The permanent resident card, commonly known as a green card, is proof that its holder is a lawful permanent resident who has been granted immigration benefits, which include permission to live and accept employment in the United States. Permanent resident card renewal is a necessary part of being a permanent resident. If your card expires, you do not surrender these rights. You continue to be a permanent resident. However, traveling abroad or even getting a job can be extremely difficult without a permanent resident card. There are several problems associated with an expired permanent resident card.
Step 1: Preparing for Permanent Resident Card Renewal
You may apply for permanent resident card renewal up to six months before your card expires. It will take a few months to receive your new green card, so USCIS recommends that you renew your green card as early as possible. Use Form I-90, Application to Replace Permanent Resident Card, to renew your permanent resident card.
The vast majority of people do not need a lawyer to get a permanent resident card renewal. However, you should consult with an immigration attorney before you begin if you’ve been arrested, have spent significant time outside the country (more than 6 months), or have other immigration violations..
Tip: You may also use Form I-90 to replace a permanent resident card because it is lost/stolen, damaged, never received, or contains incorrect information.
Step 2: Prepare Form I-90
There are two ways that you can prepare Form I-90.
By yourself — Download Form I-90 and the instructions from the USCIS website. Carefully read the instructions to ensure that you properly prepare the Form I-90. Incomplete or improperly prepared applications will be rejected by USCIS. In some cases these oversights can create long-term immigration problems. Unless you qualify for a fee waiver, you’ll need to submit the USCIS filing fee at the time of filing Form I-90.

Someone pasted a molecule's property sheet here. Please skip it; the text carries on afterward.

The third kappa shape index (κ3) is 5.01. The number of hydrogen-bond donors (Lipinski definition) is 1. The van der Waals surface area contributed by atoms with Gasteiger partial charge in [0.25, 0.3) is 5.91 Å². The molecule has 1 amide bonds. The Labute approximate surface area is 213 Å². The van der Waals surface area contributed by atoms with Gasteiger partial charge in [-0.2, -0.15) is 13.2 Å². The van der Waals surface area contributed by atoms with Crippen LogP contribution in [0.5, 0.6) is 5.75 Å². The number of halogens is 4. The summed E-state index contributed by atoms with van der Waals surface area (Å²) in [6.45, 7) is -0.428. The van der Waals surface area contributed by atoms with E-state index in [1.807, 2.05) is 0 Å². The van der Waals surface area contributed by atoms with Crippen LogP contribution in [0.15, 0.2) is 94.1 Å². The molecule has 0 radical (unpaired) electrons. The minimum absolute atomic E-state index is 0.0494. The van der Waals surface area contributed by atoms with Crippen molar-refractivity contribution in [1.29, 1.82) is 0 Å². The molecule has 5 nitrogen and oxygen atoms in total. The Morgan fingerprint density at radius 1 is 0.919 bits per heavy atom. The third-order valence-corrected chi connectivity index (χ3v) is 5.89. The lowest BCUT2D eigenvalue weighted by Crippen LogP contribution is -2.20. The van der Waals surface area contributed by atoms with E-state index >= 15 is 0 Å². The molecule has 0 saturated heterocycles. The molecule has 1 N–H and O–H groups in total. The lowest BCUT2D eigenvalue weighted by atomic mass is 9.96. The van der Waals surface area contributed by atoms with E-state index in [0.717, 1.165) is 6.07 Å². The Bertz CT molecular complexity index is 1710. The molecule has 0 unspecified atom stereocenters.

CitizenPath — Prepare Form I-90 online at CitizenPath.com. CitizenPath is a low-cost service that provides step-by-step instructions through Form I-90 and instant alerts if there are problems. Upon completing the form, CitizenPath provides you PDF copies of the prepared application and filing instructions that are customized for your situation. No sign up or credit card is required to try it out.
Step 3: Gather Documents and Mail with I-90
You will also need to gather specific documents to submit with the filing fee and Form I-90. If you downloaded the form from USCIS, be sure to download the instructions as well. The instructions will detail the documents that should accompany your permanent resident card renewal. If you use CitizenPath, our simplified filing instructions will provide a simple list of documents for you to include. Regardless of which method you use, you will need to send in a USCIS filing fee for the permanent resident card renewal.
Tip: Mail your I-90 application via certified mail and save your receipt.
Step 4: Save Your Records